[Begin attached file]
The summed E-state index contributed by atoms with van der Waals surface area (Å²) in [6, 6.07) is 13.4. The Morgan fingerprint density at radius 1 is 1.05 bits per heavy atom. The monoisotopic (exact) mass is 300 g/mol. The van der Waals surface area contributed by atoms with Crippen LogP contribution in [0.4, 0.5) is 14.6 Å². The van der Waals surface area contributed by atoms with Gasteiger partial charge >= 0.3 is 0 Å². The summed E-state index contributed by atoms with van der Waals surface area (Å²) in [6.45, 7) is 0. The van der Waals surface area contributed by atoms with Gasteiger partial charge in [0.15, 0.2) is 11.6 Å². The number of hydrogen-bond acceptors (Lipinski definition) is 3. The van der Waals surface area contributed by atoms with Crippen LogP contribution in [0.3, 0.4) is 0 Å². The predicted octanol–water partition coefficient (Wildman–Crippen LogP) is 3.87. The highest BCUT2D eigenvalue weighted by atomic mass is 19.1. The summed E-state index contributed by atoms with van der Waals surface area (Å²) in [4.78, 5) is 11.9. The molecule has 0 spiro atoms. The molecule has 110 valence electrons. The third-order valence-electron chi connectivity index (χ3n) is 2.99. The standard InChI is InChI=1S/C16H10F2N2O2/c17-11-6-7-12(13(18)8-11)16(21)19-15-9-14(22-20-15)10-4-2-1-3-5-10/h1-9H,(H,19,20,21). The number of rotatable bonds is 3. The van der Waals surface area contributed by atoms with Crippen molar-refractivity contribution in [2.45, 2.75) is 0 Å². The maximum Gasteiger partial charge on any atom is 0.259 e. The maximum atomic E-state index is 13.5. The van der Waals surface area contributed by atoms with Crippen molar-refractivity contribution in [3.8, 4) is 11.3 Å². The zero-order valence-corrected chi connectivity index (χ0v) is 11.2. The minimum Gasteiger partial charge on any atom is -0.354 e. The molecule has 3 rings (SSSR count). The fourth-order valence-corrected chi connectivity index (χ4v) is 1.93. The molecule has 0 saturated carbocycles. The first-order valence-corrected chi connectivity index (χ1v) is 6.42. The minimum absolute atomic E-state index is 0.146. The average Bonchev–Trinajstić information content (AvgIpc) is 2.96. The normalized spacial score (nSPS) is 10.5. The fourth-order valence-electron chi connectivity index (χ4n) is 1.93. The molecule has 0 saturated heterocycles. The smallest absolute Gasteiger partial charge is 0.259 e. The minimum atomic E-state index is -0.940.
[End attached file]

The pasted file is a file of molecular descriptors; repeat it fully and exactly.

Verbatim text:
The summed E-state index contributed by atoms with van der Waals surface area (Å²) in [6, 6.07) is 13.4. The Morgan fingerprint density at radius 1 is 1.05 bits per heavy atom. The monoisotopic (exact) mass is 300 g/mol. The van der Waals surface area contributed by atoms with Crippen LogP contribution in [0.4, 0.5) is 14.6 Å². The van der Waals surface area contributed by atoms with Gasteiger partial charge >= 0.3 is 0 Å². The summed E-state index contributed by atoms with van der Waals surface area (Å²) in [6.45, 7) is 0. The van der Waals surface area contributed by atoms with Gasteiger partial charge in [0.15, 0.2) is 11.6 Å². The number of hydrogen-bond acceptors (Lipinski definition) is 3. The van der Waals surface area contributed by atoms with Crippen LogP contribution in [0.3, 0.4) is 0 Å². The predicted octanol–water partition coefficient (Wildman–Crippen LogP) is 3.87. The highest BCUT2D eigenvalue weighted by atomic mass is 19.1. The summed E-state index contributed by atoms with van der Waals surface area (Å²) in [4.78, 5) is 11.9. The molecule has 0 spiro atoms. The molecule has 110 valence electrons. The third-order valence-electron chi connectivity index (χ3n) is 2.99. The standard InChI is InChI=1S/C16H10F2N2O2/c17-11-6-7-12(13(18)8-11)16(21)19-15-9-14(22-20-15)10-4-2-1-3-5-10/h1-9H,(H,19,20,21). The number of rotatable bonds is 3. The van der Waals surface area contributed by atoms with Crippen molar-refractivity contribution in [2.45, 2.75) is 0 Å². The maximum Gasteiger partial charge on any atom is 0.259 e. The maximum atomic E-state index is 13.5. The van der Waals surface area contributed by atoms with Crippen molar-refractivity contribution in [3.8, 4) is 11.3 Å². The zero-order valence-corrected chi connectivity index (χ0v) is 11.2. The minimum Gasteiger partial charge on any atom is -0.354 e. The molecule has 3 rings (SSSR count). The fourth-order valence-corrected chi connectivity index (χ4v) is 1.93. The molecule has 0 saturated carbocycles. The first-order valence-corrected chi connectivity index (χ1v) is 6.42. The minimum absolute atomic E-state index is 0.146. The average Bonchev–Trinajstić information content (AvgIpc) is 2.96. The normalized spacial score (nSPS) is 10.5. The fourth-order valence-electron chi connectivity index (χ4n) is 1.93. The molecule has 0 saturated heterocycles. The smallest absolute Gasteiger partial charge is 0.259 e. The minimum atomic E-state index is -0.940.